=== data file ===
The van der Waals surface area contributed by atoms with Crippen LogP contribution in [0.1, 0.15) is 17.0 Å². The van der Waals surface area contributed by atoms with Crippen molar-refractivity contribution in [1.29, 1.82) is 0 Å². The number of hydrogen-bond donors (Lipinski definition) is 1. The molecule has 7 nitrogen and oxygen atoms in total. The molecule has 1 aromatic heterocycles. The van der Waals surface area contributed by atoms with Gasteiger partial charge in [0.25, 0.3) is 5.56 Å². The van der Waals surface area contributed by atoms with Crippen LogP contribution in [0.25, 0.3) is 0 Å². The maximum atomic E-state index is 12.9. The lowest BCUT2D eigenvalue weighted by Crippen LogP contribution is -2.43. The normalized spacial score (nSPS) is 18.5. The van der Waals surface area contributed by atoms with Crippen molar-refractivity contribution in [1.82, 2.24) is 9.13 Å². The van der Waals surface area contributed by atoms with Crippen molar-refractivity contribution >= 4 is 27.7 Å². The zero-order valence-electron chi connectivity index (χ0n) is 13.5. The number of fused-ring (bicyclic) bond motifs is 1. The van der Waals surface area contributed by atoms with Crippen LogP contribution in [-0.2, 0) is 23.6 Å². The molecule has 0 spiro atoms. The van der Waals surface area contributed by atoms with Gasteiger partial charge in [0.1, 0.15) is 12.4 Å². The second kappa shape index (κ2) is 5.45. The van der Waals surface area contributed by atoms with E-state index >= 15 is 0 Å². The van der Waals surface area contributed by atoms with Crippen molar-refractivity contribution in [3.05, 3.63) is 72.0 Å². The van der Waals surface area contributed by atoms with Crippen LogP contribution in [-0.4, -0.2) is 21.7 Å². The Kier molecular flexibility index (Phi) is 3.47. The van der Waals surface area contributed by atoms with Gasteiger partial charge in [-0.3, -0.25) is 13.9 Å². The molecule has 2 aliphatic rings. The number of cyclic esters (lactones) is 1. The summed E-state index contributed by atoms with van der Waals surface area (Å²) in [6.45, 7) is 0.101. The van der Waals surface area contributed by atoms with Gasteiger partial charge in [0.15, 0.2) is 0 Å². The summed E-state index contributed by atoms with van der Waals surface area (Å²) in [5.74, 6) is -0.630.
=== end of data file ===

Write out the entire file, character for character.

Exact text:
The van der Waals surface area contributed by atoms with Crippen LogP contribution in [0.1, 0.15) is 17.0 Å². The van der Waals surface area contributed by atoms with Crippen molar-refractivity contribution in [1.29, 1.82) is 0 Å². The number of hydrogen-bond donors (Lipinski definition) is 1. The molecule has 7 nitrogen and oxygen atoms in total. The molecule has 1 aromatic heterocycles. The van der Waals surface area contributed by atoms with Gasteiger partial charge in [0.25, 0.3) is 5.56 Å². The van der Waals surface area contributed by atoms with Crippen LogP contribution in [0.25, 0.3) is 0 Å². The maximum atomic E-state index is 12.9. The lowest BCUT2D eigenvalue weighted by Crippen LogP contribution is -2.43. The normalized spacial score (nSPS) is 18.5. The van der Waals surface area contributed by atoms with Crippen molar-refractivity contribution in [1.82, 2.24) is 9.13 Å². The van der Waals surface area contributed by atoms with Crippen molar-refractivity contribution >= 4 is 27.7 Å². The zero-order valence-electron chi connectivity index (χ0n) is 13.5. The number of fused-ring (bicyclic) bond motifs is 1. The van der Waals surface area contributed by atoms with Crippen LogP contribution in [-0.2, 0) is 23.6 Å². The molecule has 0 spiro atoms. The van der Waals surface area contributed by atoms with Gasteiger partial charge in [0.1, 0.15) is 12.4 Å². The second kappa shape index (κ2) is 5.45. The van der Waals surface area contributed by atoms with E-state index >= 15 is 0 Å². The van der Waals surface area contributed by atoms with Crippen molar-refractivity contribution in [3.05, 3.63) is 72.0 Å². The van der Waals surface area contributed by atoms with Crippen LogP contribution in [-0.4, -0.2) is 21.7 Å². The Kier molecular flexibility index (Phi) is 3.47. The van der Waals surface area contributed by atoms with Gasteiger partial charge in [-0.3, -0.25) is 13.9 Å². The molecule has 2 aliphatic rings. The number of cyclic esters (lactones) is 1. The summed E-state index contributed by atoms with van der Waals surface area (Å²) in [6.45, 7) is 0.101. The van der Waals surface area contributed by atoms with Gasteiger partial charge in [0.15, 0.2) is 0 Å². The summed E-state index contributed by atoms with van der Waals surface area (Å²) in [5.74, 6) is -0.630.